Understanding pricing of any kind in CRE — properties, building, insurance, financing — has become extremely difficult. Lowered transition volumes and quickly changing economic and financial factors have made the process incredibly difficult.
But when it comes to seeing how investors are pricing opportunities, Trepp suggests looking at an investment’s spread-to-Treasury bonds. There is a deep sense in that as Treasurys are so often part of calculating a risk-adjusted return. They are the typical measure of safety.
Vivek Denkanikotte at Trepp points to a pair of spread indices that are applicable to CRE and real estate capital markets. The first is the comparison of AAA-rated senior commercial mortgage-backed securities (CMBS) bond trading on secondary markets to Treasurys. The second is CRE loan spreads quoted by portfolio lenders.
Spreads increase when perceived risk increases, a self-fulfilling prophecy. If investors think risk is greater, they want more money for taking the risk, which means a broader spread. And, as follows, when perceived risk decreases, spreads decrease. Investors of course would like to keep the extra money when things are safer, but given the nature of markets, others will come in and take a deal away with better terms, something akin to a Dutch auction, when the price keeps dropping until someone takes the bid.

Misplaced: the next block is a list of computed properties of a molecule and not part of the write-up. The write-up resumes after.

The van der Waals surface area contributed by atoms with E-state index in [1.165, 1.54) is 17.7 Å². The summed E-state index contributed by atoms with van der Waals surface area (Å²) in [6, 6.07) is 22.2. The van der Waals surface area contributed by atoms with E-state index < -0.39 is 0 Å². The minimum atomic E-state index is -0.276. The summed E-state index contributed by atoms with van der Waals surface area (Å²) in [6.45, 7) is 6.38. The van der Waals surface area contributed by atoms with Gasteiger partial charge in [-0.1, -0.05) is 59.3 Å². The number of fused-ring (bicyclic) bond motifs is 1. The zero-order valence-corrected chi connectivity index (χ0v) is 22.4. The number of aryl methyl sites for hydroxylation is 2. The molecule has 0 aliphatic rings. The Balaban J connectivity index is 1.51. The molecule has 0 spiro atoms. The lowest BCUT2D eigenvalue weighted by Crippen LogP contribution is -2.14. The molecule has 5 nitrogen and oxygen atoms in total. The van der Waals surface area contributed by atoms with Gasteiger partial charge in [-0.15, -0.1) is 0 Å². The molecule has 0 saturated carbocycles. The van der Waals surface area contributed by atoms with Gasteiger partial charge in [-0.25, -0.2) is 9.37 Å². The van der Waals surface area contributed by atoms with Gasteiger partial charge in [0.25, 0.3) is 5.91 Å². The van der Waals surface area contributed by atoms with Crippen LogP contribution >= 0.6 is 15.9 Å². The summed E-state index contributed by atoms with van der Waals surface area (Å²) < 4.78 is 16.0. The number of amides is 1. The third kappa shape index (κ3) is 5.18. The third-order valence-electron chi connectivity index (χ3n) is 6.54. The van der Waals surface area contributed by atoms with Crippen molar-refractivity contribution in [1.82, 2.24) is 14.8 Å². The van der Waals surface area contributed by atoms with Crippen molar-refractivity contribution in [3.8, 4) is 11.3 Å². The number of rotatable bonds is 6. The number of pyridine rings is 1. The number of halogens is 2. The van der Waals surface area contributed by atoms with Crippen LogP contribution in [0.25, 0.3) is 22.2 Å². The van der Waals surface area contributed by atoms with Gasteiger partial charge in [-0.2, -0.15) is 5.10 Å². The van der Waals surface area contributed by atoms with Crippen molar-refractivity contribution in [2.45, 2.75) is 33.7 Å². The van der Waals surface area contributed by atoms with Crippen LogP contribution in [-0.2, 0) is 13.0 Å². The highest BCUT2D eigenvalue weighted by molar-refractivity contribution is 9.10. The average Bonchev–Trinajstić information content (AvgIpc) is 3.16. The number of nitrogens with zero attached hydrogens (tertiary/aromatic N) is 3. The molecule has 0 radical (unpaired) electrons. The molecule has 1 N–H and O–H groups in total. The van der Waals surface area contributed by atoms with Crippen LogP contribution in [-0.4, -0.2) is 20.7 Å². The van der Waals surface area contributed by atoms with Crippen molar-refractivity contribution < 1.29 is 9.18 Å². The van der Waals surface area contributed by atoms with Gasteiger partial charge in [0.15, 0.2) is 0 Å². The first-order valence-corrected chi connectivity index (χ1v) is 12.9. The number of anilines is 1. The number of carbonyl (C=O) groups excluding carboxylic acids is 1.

“Since CRE loans compete for capital with other risk assets such as corporate bonds, lenders will often use yield spreads for bonds traded on the secondary market to help set pricing for loan quotes, even if the loans will be held as part of a portfolio rather than securitized,” Denkanikotte wrote.
For example, as a few banks failed and investors become understandably concerned, the spread between AAA CMBS bonds and Treasurys expanded from the 100s of basis points to upwards of 170, a jump that Trepp pegs at 30 to 40 basis points. The spreads have calmed some but are still elevated.
Regarding CRE loan spreads from portfolio lenders, Trepp has seen the results in its work tracking lending spreads by portfolio lenders by property type.
“Of the four property types covered by Trepp-i, it is no surprise that office loans have seen the largest increase in spreads, increasing almost 25 basis points from the beginning of March through mid-April,” Denkanikotte wrote. “Interestingly enough, loan spreads for multifamily, previously seen as the most stable property type, have also widened quite notably increasing by 20 basis points over the same period.”
Retail and industrial spreads were up by about 14 basis points over the same period.